How many facts about the model t ford era, production, Henry, or operation and maintenance of the model t that are only hearsay or "old wive's tales" have you heard?
They were always only black, of course. Ford required suppliers to ship parts in crates that could be made into floor boards.
The cars were assembled by highly paid immigrants, who would send money back to their mothers in the old country.
Henry invented the assembly line.
Ford invented the planetary transmission.
All Model T's were the same
It would be nice to have a section on the MTFCA main site with common questions and answers that cover many of these topics.
Henry Ford invented the car.
They were designed to run on ethanol.
The Model T was the 20th model that Henry made before he got it right.
All old cars in photos are Model T's.
The old rumor/urban legend that if you gave your local Ford Dealer a set of U.S. dimes with the mint marks "F, O, R, and D" he would present you with the Model "T" of your choice.
Maybe he really would have because it would've been a pretty hard collection to assemble- only the "O" (New Orleans) and the "D" (Denver and Dahlonega, Ga.) mint marks have ever been used on U.S. coins!
When I was out digging I found a huge rim. I dont know if it is a model T rim. Please help me research for it. I dont know much about model T cars. Besides Henry Ford and he won a race and got a patent.
I am not the original owner!! Bud.
Never been quite sure if this was fact or not: "T's from 1913 through 1926 were black because the only paint that would dry fast enough for the moving assembly line was Japon Black."
The trucks go REALLY fast !
Facts aren't allowed on the Forum, only opinions...
Tim, Without data, you're just another person with an opinion; That is, according to W. Edwards Deming.
If you don't know where you are going any road will get you there.
Henry Ford was a pacifist. That's why he wouldn't sell Model T's to the military.
I prefer to sit back and listen to the facts folks have to offer. It's been hours of enjoyment a few minutes at a time. A recent one was a fellow who told me my T was worth a million dollars easily. He told me how Henry got the idea for the assembly line from working in a meat packing plant.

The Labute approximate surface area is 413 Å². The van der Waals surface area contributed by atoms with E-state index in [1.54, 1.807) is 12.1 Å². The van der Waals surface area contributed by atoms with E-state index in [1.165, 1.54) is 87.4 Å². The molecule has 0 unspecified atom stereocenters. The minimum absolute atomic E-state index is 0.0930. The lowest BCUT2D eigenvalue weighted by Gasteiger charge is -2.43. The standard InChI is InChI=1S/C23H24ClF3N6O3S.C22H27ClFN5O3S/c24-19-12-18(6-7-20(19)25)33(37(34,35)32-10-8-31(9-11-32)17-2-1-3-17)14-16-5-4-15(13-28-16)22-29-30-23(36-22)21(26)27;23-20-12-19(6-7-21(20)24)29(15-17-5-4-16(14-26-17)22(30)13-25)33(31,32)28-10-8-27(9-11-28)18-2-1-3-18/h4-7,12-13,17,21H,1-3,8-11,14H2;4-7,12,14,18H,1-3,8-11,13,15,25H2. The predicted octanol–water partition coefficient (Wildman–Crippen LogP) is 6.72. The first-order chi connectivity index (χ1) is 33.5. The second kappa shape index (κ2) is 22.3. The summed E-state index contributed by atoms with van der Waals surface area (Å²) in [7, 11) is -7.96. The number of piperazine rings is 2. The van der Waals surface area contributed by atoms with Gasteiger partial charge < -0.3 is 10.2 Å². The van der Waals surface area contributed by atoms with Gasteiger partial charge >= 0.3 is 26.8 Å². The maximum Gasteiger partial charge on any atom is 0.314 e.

Repeating that here some time back it was suggested that meat packing conveyors may have inspired that somewhere.
I also have corrected onlookers with my own misinformation. Purposely and not knowing.
When asked about the speedometer gearing it's fun to say the car is front wheel drive.
Regardless of whatever truth is shown, it is nice that the old cars are being looked at and enjoyed by others.
(Message edited by rich eagle on February 13, 2017)
"My Grampa made a rod bearing out of a piece of bacon, his belt, etc."
Found using Google:
Ed, on one of the LBMTC Tours to the island of Catalina, someone did run a main bearing and DID use a length of leather belt for a connecting rod. It was then driven 1/4 mile onto the barge and drove off at Long Beach. I was a newbie at the time and saw it all happen. I could hardly believe my eyes but I know it lasted at least 1/2 mile.
The Model A came first or was just another model made alongside the T.
Chris Bamford used a leather bearing for well over 1,000 miles. Care to tune in Chris?
Chris' experience is described in the link I posted at 01:36.
I have used leather twice to get home from the back country. We ran on 3 cylinders. The leather didn't like the pressure on 4. 60-80 miles. I have heard the story of bacon rind and leather many times. Shoe tongue works best.
Frank and I like kids in a Model T. This was last fall at a church carnival in Houston.
Ooops,wrong post, sorry.
I was going to say 7, but it could be more, going on the posts by others.
Allan from down under.
Not if you mean your first statement to be a false fact. Then it's a correct post.
I love telling the Kingsford Charcol story and presume it is true.